Monday, October 5, 2015

Are mutual funds really transparent?

“Why do you say that mutual funds are transparent? I don’t agree.” Someone asked. ... 

Read on ...

The English translation of the article is as under:

“Why do you say that mutual funds are transparent? I don’t agree.” Someone asked.
“Well, why do you say so?”
“You know when I buy stocks, I know exactly what price I would get, but when I buy mutual fund units, I do not know at what NAV I will get the units. Where is the transparency?”
Good question. Someone buying something would like to know the price at which the purchase happens. If you only get to know it later, there has to be a very strong reason for the same. Still the investment vehicle that claims to be transparent, does not allow one to know the transaction price in advance.
Let us understand the reason for the same. (The discussion refers to transaction prices in case of open-ended mutual funds only).
First of all, pricing. Mutual fund units are priced once a day for declaration of NAV. So, for all open-ended mutual fund schemes, there is only one transaction price per day. This price is linked to the NAV for the day. This NAV factors the closing prices of all the securities at the end of the day, which are available after the day is over.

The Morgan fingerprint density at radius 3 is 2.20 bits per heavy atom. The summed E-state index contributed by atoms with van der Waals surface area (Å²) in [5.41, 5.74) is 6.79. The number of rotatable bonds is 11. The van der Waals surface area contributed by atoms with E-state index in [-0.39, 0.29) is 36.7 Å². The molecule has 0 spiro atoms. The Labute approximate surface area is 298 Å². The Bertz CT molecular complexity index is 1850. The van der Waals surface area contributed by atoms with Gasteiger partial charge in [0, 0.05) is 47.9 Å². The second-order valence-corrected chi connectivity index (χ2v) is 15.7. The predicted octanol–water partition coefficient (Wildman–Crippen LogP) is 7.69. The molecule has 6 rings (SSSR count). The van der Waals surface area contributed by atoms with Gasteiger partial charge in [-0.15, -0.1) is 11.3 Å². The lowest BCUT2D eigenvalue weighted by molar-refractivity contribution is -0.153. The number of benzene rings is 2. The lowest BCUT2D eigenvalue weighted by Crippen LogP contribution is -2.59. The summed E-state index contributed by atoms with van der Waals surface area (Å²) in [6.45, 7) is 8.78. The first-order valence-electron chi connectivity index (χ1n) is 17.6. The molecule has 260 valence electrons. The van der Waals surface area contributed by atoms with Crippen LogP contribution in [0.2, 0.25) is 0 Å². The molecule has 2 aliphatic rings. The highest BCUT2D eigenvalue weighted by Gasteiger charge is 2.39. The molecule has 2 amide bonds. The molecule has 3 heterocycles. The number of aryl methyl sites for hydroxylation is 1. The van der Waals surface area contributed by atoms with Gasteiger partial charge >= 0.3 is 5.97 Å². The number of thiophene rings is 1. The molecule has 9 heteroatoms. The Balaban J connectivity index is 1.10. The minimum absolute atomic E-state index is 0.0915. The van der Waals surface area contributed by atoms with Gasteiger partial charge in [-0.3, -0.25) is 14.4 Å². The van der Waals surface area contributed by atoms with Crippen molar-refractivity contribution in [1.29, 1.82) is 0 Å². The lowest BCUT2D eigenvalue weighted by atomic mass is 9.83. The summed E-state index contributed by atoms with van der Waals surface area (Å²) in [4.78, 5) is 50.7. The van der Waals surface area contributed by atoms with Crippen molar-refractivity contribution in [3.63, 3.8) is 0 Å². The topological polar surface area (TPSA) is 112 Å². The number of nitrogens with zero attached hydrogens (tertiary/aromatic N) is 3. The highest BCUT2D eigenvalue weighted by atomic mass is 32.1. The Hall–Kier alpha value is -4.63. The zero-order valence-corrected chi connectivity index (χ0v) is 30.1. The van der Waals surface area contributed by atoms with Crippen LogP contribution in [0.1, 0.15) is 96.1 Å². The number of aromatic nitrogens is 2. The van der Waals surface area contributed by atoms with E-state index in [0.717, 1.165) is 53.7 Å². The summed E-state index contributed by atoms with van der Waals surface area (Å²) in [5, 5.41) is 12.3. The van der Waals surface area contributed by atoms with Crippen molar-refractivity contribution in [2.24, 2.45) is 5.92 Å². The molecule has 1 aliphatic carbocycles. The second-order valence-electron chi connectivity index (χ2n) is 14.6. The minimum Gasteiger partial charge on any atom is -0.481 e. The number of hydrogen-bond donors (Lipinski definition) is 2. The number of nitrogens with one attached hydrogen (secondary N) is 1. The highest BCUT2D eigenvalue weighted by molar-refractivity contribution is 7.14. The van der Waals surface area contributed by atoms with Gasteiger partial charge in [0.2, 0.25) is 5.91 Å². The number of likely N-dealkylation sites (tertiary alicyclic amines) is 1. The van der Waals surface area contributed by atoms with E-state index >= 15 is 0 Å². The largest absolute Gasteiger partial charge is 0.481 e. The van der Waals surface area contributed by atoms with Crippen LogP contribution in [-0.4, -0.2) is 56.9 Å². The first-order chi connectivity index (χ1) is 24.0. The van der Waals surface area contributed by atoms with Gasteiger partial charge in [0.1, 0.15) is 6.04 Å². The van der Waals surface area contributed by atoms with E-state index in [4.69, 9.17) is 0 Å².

While the transaction is reported before a cut-off time, the NAV is calculated hours after the cut-off time. Thus, it is impossible for one to know the NAV at the time of the transaction. The only known price (or the NAV) is that of yesterday.
Why should one not be offered the previous day’s price? That brings us to the second reason, which is the principle of fairness. As we have seen earlier, a mutual fund is a collective investment scheme. There are a large number of investors participating in such a scheme. In an open-ended mutual fund scheme, on any business day, there could be some investors entering, some exiting and some others doing no transaction at all. All the investors must get a fair price and none of these should be able to profit at the cost to others.
All the security prices as of previous day have been factored in calculation of the NAV as of the previous day. Today’s prices are yet to be known.
If someone were to be offered units at yesterday’s price for a transaction done today, the one-day gin (or loss) would go to someone buying today, without even putting any money. In that case, the income investor is likely to watch the prices and do a transaction only if it is beneficial for him (or her). The loser would be the investor who has stayed invested for long.
Thus, the question is not so much about transparency, but about how the NAV is calculated and offering fair prices to all investors.
-        Amit Trivedi

The author runs Karmayog Knowledge Academy. Recently, Amit has authored a book titled “Riding the Roller Coaster – Lessons from Financial Market Cycles We Repeatedly Forget”. The views expressed are his personal opinions.


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